Corporate attorneys must understand when their conversations are protected by the attorney-client privilege. It is well-settled that the attorney-client privilege extends to employees of a corporate client. Upjohn Co. v. United States, 449 U.S. 383 (1981). When faced with attorney communications with the corporation’s former employees, however, the issue of privilege is much less obvious and varies widely state by state.

The United States Supreme Court addressed this issue in Upjohn, where it abandoned the “control group test” (a test applying the attorney-client privilege only to “officers and agents . . . responsible for directing [the company's] actions in response to legal advice”) and extended the attorney-client privilege to include lower-level employees. Importantly, however, the Court expressly declined to address whether employees who no longer work for the corporation would fit into this privilege. Upjohn, 449 U.S. at 394 n.3. Since that time, both state and federal courts have grappled with the application of the attorney-client privilege to communications with former employees.  The Washington Supreme Court undertook that precise issue in Newman v. Highland School District No. 203, 381 P.3d 1188, 1190 (Wash. 2016). In a 5-4 decision, the Court held that the attorney-client privilege does not extend to communications with former employees.  In Newman, the Plaintiff suffered a permanent brain injury during a football game. The plaintiff had also suffered a head injury at football practice the day before and alleged that the coaches negligently permitted him to play in the game “even though he exhibited symptoms of a concussion.” He filed suit against the school district.

During the course of discovery, the school district’s attorney interviewed – and purported to represent at deposition – coaches who were no longer employed by the school. Plaintiff’s counsel moved to disqualify the school district’s attorney, citing a conflict of interest. The trial court denied that motion but warned that the school district’s attorney could not “represent non-employee witnesses” going forward. After Plaintiff sought discovery on the conversations between the school district’s attorney and the former coaches, the school district moved for a protective order.

Relying on Upjohn but refusing to extend its protections to attorney interactions with former employees, the Washington Supreme Court affirmed the trial court’s order denying the school district’s request for a protective order. The Court reasoned that permitting the attorney-client privilege to extend past the employer-employee relationship would “frustrate the truth seeking mission of the legal process.” The Court acknowledged that employees’ conduct may “embroil the corporation in disputes” and that the conduct of former employees, while they were employed, may expose the corporation to vicarious liability. Nonetheless, the Court held that these concerns “do not justify expanding the attorney-client privilege beyond its purpose.”  That “purpose,” according to the Washington Supreme Court, is “to foster full and frank communications between counsel and the client, not its former employees.”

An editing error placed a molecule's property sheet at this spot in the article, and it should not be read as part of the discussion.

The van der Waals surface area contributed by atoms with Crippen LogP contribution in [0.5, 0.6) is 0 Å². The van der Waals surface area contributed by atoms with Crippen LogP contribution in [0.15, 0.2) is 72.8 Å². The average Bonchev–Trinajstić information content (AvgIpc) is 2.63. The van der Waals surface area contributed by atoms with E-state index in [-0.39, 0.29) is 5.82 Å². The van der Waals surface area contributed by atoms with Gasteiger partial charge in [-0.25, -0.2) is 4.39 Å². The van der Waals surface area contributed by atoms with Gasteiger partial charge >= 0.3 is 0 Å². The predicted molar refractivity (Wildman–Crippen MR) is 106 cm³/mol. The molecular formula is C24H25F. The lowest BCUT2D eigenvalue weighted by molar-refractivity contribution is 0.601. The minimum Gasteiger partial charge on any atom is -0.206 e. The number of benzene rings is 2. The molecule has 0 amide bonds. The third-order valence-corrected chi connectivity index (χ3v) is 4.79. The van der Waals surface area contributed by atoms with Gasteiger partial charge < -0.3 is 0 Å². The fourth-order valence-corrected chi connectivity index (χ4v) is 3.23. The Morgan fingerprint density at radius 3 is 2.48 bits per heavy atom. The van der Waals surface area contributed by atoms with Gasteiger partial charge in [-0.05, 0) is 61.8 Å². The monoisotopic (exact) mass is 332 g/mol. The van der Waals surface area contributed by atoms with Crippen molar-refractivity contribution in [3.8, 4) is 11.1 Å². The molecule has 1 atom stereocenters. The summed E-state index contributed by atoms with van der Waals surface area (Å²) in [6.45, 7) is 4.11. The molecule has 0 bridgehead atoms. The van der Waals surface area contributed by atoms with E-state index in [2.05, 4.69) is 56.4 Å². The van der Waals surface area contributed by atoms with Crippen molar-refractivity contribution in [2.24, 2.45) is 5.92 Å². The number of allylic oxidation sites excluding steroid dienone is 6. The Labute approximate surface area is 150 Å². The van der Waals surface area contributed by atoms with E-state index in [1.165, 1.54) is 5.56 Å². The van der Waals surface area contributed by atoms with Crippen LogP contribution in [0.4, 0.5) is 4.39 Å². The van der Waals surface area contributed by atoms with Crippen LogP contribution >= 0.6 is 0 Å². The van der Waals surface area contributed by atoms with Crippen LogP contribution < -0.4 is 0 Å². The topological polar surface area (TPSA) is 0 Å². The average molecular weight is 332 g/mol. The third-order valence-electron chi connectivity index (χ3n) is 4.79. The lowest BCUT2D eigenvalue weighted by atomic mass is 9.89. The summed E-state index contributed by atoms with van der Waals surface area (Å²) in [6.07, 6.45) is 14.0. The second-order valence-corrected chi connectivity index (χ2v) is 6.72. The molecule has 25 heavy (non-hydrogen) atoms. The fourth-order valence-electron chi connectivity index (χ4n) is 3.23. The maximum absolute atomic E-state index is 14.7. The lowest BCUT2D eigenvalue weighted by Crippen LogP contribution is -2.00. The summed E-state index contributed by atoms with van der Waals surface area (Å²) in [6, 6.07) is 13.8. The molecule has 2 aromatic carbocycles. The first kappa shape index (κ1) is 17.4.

Although this decision resolved an issue of first impression in Washington, several courts in other jurisdictions had previously ruled on this issue – with mixed results. In Infosystems, Inc. v. Ceridian Corp., 197 F.R.D. 303 (E.D. Mich. 2000), for example, the court declined to extend the attorney-client privilege to a former employee, but noted an exception for communications about subject matter that is “uniquely within the knowledge of the former employee when he worked for the client corporation, such that counsel’s communications with this former employee must be cloaked with the privilege in order for meaningful fact-gathering to occur.”  Also notable is the holding of In re Grand Jury Subp. Dated July 13, 1979, 478 F. Supp. 368 (E.D. Wis. 1979), where the court applied the work-product doctrine to notes from interviews with non-employees but noted that “[t]he scope of the attorney-corporate client privilege . . . does not explicitly extend to information communicated to counsel by former employees.”

On the other hand, the Fourth Circuit, Ninth Circuit, and the Colorado Court of Appeals have held that the attorney-client privilege extends to former employees of an organization. The Fourth Circuit pronounced in In re Allen, 106 F.3d 582 (4th Cir. 1997), that “the analysis applied by the Supreme Court in Upjohn to determine which employees fall within the scope of the privilege applies equally to former employees.”  Similarly, the Ninth Circuit in Admiral Ins. Co. v. U.S. Dist. Ct., 881 F.2d 1486 (9th Cir. 1989) affirmed that “the Upjohn rationale necessarily extended the privilege to former corporate employees” and declared that “[f]ormer employees, as well as current employees, may possess the relevant information needed by corporate counsel to advise the client with respect to actual or potential difficulties.” Finally, in Denver Post Corp. v. U. of Colorado, 739 P.2d 874, 880 (Colo. App. 1987), the Colorado Court of Appeals noted that the rationale set forth in Upjohn “cover[s] communications between counsel and former employees of the client which concern activities during their period of employment.”

This split in authority demands thorough research into state-specific law anytime a conversation with a former employee becomes important to litigation. Any attorney representing corporations or organizations should fully understand the governing state’s approach to the attorney-client privilege.